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DVD Review 

by Marty Demarest


When asked about great Japanese directors, I'm supposed to mention giants like Kurosawa, who gave us The Seven Samurai and Ran. Or else I'm expected to mention Miyazaki, the creator of the marvelous Spirited Away and My Neighbor Totoro (perhaps my favorite film). But really, when I think of Japanese cinema, I recall the work of Yasujiro Ozu.


Ozu directed dozens of films, from the late 1920s to the '50s. Since film itself was still emerging as an art form, he had an easier time developing his personal style than he might have if he had become a filmmaker later in the century. Tokyo Story, released in America in the '60s, is Ozu's masterpiece, and it perfectly illustrates the features that make him greater than almost any other director.


Tokyo Story takes as its topic the middle-class endeavors of modern Japan, and casts a respectful gaze on them, making them resemble historic scroll paintings and Japanese prints. In fact, it was only after noticing how Ozu focused on everyday details that I realized that much historic Japanese art depicts ordinary activities or people. In Tokyo Story, an elderly couple travels to Tokyo to visit their children; they're dismissed and ignored as burdens and throwbacks. It's not that the children are cruel; they're just afraid to confront the terrifying truths of love and mortality that their parents represent.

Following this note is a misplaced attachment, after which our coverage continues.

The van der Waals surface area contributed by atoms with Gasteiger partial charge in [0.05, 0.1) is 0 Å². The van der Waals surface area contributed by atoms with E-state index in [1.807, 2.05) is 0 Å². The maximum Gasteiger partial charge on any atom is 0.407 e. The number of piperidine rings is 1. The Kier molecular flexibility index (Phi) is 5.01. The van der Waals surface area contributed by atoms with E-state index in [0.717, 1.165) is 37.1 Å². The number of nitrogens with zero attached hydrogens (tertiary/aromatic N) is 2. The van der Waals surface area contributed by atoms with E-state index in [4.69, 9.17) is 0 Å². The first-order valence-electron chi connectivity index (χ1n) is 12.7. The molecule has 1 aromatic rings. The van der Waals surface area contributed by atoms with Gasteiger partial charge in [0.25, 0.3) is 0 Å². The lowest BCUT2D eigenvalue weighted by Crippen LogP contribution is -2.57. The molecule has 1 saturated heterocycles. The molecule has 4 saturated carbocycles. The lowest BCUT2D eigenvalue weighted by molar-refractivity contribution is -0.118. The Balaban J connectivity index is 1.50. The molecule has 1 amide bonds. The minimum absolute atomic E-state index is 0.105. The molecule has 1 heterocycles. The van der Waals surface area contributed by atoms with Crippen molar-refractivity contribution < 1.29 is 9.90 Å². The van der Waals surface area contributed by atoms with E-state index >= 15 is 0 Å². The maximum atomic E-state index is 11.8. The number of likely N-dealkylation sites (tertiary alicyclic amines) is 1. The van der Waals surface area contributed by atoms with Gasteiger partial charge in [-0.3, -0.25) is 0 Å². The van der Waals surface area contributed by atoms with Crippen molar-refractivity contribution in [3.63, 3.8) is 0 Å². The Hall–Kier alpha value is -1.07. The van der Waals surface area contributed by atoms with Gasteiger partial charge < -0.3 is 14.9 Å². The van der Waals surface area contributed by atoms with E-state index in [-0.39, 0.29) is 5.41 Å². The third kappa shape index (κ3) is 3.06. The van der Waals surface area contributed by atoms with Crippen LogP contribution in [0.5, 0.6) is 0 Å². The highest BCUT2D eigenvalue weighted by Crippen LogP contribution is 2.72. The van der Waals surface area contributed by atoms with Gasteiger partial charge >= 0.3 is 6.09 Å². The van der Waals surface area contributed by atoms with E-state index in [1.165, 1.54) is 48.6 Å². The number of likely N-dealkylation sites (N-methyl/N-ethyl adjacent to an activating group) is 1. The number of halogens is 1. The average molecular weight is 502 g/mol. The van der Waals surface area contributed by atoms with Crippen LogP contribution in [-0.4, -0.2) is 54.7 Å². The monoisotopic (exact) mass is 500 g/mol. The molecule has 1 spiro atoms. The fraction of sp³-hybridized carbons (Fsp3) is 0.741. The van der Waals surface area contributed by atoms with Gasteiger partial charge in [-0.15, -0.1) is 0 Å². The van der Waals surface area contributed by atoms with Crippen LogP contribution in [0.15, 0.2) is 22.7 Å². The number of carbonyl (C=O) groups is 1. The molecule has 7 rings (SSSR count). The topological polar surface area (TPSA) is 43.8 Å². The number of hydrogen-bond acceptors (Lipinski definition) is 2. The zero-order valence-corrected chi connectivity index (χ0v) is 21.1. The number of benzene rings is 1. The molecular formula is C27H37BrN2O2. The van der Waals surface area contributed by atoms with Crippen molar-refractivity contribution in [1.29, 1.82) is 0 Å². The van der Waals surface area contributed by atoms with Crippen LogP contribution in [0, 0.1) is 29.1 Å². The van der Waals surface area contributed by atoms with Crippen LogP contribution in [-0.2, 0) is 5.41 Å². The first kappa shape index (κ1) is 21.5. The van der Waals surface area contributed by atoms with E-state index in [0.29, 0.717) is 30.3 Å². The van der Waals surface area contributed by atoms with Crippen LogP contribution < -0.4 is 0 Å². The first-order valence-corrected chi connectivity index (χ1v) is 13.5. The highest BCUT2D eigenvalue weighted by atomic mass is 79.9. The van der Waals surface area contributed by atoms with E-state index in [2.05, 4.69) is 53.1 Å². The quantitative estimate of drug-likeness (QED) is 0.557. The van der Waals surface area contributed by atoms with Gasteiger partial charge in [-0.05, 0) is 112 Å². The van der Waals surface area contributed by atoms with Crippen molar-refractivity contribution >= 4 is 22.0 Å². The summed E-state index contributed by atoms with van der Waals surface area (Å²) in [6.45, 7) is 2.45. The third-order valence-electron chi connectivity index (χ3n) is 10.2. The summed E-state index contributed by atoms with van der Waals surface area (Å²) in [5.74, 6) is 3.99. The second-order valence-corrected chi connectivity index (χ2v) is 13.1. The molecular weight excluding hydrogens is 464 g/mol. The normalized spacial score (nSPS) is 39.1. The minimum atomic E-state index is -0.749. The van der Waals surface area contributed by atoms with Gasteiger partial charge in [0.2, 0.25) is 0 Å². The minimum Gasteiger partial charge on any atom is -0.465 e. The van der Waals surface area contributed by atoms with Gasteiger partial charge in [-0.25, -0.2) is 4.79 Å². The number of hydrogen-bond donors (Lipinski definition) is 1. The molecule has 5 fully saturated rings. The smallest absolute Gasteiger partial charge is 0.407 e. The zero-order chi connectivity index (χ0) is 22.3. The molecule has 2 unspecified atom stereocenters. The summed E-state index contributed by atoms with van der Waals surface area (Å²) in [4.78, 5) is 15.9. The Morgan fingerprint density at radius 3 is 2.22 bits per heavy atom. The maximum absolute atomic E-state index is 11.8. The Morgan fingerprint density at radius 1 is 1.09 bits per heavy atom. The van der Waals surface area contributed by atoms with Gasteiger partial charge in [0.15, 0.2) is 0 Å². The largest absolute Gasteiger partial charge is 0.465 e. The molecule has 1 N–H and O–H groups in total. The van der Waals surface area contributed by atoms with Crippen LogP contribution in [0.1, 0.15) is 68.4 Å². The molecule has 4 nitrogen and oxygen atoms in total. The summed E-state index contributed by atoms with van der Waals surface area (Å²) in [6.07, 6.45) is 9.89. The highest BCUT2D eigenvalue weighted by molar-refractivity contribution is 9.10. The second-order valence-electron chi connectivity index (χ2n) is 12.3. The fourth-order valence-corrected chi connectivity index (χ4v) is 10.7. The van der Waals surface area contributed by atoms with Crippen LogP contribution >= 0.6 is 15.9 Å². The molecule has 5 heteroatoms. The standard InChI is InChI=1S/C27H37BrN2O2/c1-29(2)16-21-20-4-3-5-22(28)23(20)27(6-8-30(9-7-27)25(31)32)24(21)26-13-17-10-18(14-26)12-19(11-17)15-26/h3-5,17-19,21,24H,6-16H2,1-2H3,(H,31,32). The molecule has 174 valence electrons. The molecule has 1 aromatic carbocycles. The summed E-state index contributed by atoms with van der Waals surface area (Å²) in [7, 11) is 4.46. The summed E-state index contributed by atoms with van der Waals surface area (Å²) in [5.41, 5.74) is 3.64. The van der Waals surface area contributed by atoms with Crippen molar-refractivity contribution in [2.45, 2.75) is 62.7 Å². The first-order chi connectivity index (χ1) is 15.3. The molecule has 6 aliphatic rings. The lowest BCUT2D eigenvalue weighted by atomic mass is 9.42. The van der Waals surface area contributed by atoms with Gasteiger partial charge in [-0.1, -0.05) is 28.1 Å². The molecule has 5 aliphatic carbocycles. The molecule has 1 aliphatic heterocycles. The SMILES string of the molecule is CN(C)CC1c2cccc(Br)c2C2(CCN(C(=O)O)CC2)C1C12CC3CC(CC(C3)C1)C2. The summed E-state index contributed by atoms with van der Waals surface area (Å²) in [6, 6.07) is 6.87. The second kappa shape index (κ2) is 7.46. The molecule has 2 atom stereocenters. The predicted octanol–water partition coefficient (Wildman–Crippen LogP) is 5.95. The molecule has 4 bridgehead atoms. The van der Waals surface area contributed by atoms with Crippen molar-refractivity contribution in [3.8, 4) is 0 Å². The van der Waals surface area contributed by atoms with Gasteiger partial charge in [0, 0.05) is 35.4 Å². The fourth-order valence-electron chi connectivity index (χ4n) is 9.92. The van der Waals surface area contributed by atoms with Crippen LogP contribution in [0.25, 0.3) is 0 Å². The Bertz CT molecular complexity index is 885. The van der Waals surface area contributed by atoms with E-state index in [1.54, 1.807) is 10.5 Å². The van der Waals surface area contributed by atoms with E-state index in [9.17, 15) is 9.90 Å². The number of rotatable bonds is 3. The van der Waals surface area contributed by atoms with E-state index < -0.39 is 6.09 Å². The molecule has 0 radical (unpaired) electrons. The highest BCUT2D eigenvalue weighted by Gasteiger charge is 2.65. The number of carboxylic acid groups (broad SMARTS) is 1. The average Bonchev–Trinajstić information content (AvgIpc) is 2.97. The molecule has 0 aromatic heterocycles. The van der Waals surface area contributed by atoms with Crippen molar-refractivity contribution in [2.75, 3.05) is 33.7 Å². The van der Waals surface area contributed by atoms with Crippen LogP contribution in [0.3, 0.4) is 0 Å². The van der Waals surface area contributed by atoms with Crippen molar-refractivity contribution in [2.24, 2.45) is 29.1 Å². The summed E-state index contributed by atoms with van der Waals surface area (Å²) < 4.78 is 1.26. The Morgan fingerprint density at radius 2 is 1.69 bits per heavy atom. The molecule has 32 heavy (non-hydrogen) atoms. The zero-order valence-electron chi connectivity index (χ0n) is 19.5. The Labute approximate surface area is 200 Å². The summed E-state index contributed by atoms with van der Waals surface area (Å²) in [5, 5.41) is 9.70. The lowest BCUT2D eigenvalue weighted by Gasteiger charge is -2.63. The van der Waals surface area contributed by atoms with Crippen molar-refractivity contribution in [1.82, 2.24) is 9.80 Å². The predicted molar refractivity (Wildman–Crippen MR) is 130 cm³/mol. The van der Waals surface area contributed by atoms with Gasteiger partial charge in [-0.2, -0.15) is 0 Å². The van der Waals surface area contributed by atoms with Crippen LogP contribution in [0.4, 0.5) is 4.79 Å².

So much of Japan's social tension is caught by Ozu, who frames his potent scenes in a still, un-moving frame. The camera remains at a fixed position, and the actors and actresses, if they move much at all, tend to make their entrances and exits on Ozu's harmonious and beautiful compositions. The effect very quickly becomes like watching a photograph or painting come to life. It's both disconcerting and comforting, which is even more remarkable, considering that Ozu achieves the effect through restraint.


Criterion, the only DVD company with impeccable taste, has released a much-needed edition of this classic film. More will follow - this is Ozu's centennial. And undoubtedly, a movie this refined and perfect will last hundreds of years more. If you love film at all, seek out this set, along with other pieces by Ozu. More than any other director, he has made film art.





Publication date: 12/11/03

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